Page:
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Leader Russo Vote "No" on State Spending Bill, Believes it Doesn't Meet the Standards Ohioans Deserve

June 30, 2023
C. Allison Russo News

COLUMBUS – House Minority Leader Allison Russo (D-Upper Arlington) today released the following statement after voting against the Ohio state operating budget (HB 33):

“There’s a lot of good in this state budget that started in the House, but, unfortunately for the majority of Ohioans, the bad provisions added by the Senate tremendously outweigh the good. That’s why I voted against supporting this budget which lacks vision, transparency, and accountability,” said Leader Russo. “This Senate budget prioritizes extremists and special interest groups over the priorities of everyday people. Instead of making public education the crown jewel of our state’s education system, this budget props up universal vouchers, empowers charter and nonpublic schools, and weakens our public education system’s independence and its finances. Instead of fully funding programs that feed hungry children, providing fairer childcare opportunities to working families, and offering much needed healthcare to lower-income families, the budget will cut the taxes of the wealthy and well connected, taking billions of dollars from countless essential programs. Ohioans deserve a budget that puts the priorities of the people over personal self-interest. This spending bill failed them and I refused to support it.” 

Ohio House Democrats will continue to prioritize legislation that always puts people first and upholds the freedom to be who we are, the dignity of representation, and the opportunity to thrive.

Problematic provisions in HB 33 included:


Tax Cuts for the Wealthy

  • Flattens Ohio's income tax system, disproportionally favoring the very wealthy instead of Ohio’s working and middle class families.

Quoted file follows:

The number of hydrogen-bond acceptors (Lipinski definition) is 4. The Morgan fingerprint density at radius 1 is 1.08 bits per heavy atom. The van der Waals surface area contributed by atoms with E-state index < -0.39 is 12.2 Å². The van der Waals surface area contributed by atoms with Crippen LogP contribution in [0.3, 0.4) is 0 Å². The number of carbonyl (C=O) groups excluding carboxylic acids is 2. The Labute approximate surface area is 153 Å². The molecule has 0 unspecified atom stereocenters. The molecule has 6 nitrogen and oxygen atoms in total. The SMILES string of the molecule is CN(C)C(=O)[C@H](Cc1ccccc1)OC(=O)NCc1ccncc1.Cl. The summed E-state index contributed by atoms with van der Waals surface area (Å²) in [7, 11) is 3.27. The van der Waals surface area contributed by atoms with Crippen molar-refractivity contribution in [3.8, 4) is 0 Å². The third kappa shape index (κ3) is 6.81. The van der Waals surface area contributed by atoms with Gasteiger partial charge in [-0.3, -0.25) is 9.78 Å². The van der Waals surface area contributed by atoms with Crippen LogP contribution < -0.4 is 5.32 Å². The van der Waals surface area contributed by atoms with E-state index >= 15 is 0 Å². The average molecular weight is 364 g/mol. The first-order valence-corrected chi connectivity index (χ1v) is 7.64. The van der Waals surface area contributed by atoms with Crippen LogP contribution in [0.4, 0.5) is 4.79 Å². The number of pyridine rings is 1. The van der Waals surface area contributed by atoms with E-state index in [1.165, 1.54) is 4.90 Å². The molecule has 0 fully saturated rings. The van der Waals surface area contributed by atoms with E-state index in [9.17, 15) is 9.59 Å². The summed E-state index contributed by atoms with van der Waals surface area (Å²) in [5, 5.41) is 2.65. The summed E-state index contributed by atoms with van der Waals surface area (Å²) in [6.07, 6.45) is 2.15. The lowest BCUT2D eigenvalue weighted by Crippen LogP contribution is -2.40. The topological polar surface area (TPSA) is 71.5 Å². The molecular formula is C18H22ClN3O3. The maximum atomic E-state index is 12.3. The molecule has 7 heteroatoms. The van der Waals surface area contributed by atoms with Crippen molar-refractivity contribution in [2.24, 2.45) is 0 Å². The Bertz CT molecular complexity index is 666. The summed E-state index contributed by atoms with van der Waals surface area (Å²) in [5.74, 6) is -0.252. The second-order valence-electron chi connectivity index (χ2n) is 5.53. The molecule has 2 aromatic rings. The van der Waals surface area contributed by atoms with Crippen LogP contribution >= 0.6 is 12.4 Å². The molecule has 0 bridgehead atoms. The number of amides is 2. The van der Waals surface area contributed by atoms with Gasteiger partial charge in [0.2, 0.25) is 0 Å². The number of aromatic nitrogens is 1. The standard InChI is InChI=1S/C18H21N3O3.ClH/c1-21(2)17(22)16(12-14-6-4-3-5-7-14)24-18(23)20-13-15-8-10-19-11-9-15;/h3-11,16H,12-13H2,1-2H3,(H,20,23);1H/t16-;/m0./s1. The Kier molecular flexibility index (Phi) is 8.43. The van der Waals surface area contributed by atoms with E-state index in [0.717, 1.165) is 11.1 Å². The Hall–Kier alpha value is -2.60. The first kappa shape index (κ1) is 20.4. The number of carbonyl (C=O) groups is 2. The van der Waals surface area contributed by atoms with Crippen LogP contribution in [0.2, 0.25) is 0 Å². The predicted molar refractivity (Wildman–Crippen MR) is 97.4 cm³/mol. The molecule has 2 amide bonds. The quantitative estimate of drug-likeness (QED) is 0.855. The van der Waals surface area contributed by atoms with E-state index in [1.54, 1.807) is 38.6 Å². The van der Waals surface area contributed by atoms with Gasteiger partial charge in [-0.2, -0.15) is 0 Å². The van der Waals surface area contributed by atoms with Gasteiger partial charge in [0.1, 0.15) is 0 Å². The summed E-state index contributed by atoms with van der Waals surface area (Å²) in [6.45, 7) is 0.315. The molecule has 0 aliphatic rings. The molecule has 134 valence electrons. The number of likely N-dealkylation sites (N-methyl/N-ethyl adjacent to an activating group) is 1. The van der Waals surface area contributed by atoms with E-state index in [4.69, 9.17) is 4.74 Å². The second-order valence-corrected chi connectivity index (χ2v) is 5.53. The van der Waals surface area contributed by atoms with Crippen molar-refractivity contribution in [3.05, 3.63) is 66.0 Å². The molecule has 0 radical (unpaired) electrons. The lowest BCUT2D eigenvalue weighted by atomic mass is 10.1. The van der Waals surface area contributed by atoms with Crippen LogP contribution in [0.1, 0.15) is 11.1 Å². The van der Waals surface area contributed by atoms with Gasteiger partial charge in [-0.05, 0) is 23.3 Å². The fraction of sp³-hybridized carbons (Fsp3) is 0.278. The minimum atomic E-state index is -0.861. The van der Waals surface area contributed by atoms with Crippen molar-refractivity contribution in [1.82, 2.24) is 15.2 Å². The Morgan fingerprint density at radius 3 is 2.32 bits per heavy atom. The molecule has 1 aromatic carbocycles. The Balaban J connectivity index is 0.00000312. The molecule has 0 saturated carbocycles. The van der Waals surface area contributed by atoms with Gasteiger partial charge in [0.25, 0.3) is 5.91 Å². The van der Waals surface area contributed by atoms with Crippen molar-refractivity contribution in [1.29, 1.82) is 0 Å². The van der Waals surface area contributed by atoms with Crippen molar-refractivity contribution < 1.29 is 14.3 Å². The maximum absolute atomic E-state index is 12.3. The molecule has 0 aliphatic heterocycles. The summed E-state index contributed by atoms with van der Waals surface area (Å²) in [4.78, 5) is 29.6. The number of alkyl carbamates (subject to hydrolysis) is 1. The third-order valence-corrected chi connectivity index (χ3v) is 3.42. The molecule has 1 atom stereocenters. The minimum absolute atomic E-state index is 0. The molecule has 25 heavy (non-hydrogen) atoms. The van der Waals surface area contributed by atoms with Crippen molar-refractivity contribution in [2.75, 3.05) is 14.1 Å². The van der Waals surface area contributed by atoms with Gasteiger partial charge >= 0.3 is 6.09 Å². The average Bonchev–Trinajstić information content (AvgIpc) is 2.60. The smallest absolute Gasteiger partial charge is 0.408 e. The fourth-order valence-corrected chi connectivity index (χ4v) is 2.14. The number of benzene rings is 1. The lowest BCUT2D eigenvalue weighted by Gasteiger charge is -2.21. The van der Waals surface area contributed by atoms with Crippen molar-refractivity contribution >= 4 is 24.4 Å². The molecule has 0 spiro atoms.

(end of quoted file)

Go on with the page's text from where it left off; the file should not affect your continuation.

• Flattening Ohio’s tax brackets will cost the state about $1 billion a year, restricting the state’s ability to support working class Ohioans.


Expands School Vouchers

  • Makes school vouchers universal, costing taxpayers over $1 billion per year.
  • Allows parents/guardians to provide a signed affidavit only once during a student school career for proof of income for EdChoice expansion instead of submitting official income verification annually despite possible increases in future earnings. 

SB 1/HB 12- Transfer of State K-12 Education Governance

  • Renames Department of Education to Department of Education and Workforce (DEW) and creates cabinet level Director and Deputy Director positions.
  • Transfers the majority of powers and responsibility from State Board of Education to Directors of DEW.


Medicaid Funding

  • Medicaid Services line item by almost $1.35 billion over the biennium, which provides a variety of services to our vulnerable populations.

Cuts to Health

  • Significant funding cuts for important health services, such as emergency preparedness, lead abatement, and fighting addiction.


  • Significantly decreases the proposed initial eligibility for publicly funded child care from 160% FPL in the as-introduced budget to 145% FPL in the final version.
  • Failed to include an as-introduced investment of $150 million into child care from  the final version of the budget.

Infant and Maternal Health Funding

  • Failed to include an as-introduced proposal to expand Medicaid coverage for kids/pregnant women under 300% of the federal poverty level and for children adopted through private agencies.
  • Smaller investments than initially proposed to the Healthy Beginnings at Home program which supports safe housing for pregnant women, Infant Vitality grants, Early Childhood Mental Health and more.

Step Up To Quality 

  • Prohibits Step Up To Quality ratings from considering whether employees or administrators have college degrees. 

Public Assistance, Unemployment

  • Removes any holiday pay or bonus pay earned from unemployment benefits.
  • Requires the Ohio Department of Medicaid to apply for a waiver from the federal government to implement work requirements.



  • Fails to make additional critical investments in H2Ohio, the state’s leading program in improving water quality.